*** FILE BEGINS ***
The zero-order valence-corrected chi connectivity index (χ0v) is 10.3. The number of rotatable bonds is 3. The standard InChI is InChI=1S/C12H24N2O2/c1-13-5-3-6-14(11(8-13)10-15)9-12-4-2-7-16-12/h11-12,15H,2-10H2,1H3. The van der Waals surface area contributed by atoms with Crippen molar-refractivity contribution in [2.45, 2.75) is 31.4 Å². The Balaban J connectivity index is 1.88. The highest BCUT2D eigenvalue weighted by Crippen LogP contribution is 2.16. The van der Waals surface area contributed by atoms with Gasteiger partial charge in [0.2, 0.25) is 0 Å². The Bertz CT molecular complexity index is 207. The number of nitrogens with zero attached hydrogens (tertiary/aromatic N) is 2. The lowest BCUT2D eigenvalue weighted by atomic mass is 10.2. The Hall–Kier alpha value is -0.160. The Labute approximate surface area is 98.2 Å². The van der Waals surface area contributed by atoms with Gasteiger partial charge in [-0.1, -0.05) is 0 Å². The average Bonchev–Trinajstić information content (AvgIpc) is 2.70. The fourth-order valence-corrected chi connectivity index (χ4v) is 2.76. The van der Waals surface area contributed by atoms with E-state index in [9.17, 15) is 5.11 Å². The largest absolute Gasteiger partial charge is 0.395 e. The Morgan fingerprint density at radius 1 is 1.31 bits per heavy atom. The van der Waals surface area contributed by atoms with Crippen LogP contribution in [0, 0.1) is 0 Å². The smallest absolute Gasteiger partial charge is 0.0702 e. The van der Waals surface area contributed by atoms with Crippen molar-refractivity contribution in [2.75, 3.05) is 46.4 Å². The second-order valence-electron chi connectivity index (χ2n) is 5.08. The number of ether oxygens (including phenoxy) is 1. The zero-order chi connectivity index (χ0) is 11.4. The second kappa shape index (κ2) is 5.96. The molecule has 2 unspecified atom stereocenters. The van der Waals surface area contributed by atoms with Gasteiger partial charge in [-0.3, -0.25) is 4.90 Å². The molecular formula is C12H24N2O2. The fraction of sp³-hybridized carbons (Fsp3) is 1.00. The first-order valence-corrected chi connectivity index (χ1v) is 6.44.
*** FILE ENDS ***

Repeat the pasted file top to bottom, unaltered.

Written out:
The zero-order valence-corrected chi connectivity index (χ0v) is 10.3. The number of rotatable bonds is 3. The standard InChI is InChI=1S/C12H24N2O2/c1-13-5-3-6-14(11(8-13)10-15)9-12-4-2-7-16-12/h11-12,15H,2-10H2,1H3. The van der Waals surface area contributed by atoms with Crippen molar-refractivity contribution in [2.45, 2.75) is 31.4 Å². The Balaban J connectivity index is 1.88. The highest BCUT2D eigenvalue weighted by Crippen LogP contribution is 2.16. The van der Waals surface area contributed by atoms with Gasteiger partial charge in [0.2, 0.25) is 0 Å². The Bertz CT molecular complexity index is 207. The number of nitrogens with zero attached hydrogens (tertiary/aromatic N) is 2. The lowest BCUT2D eigenvalue weighted by atomic mass is 10.2. The Hall–Kier alpha value is -0.160. The Labute approximate surface area is 98.2 Å². The van der Waals surface area contributed by atoms with Gasteiger partial charge in [-0.1, -0.05) is 0 Å². The average Bonchev–Trinajstić information content (AvgIpc) is 2.70. The fourth-order valence-corrected chi connectivity index (χ4v) is 2.76. The van der Waals surface area contributed by atoms with E-state index in [9.17, 15) is 5.11 Å². The largest absolute Gasteiger partial charge is 0.395 e. The Morgan fingerprint density at radius 1 is 1.31 bits per heavy atom. The van der Waals surface area contributed by atoms with Crippen LogP contribution in [0, 0.1) is 0 Å². The smallest absolute Gasteiger partial charge is 0.0702 e. The van der Waals surface area contributed by atoms with Crippen molar-refractivity contribution in [2.75, 3.05) is 46.4 Å². The second-order valence-electron chi connectivity index (χ2n) is 5.08. The number of ether oxygens (including phenoxy) is 1. The zero-order chi connectivity index (χ0) is 11.4. The second kappa shape index (κ2) is 5.96. The molecule has 2 unspecified atom stereocenters. The van der Waals surface area contributed by atoms with Gasteiger partial charge in [-0.3, -0.25) is 4.90 Å². The molecular formula is C12H24N2O2. The fraction of sp³-hybridized carbons (Fsp3) is 1.00. The first-order valence-corrected chi connectivity index (χ1v) is 6.44.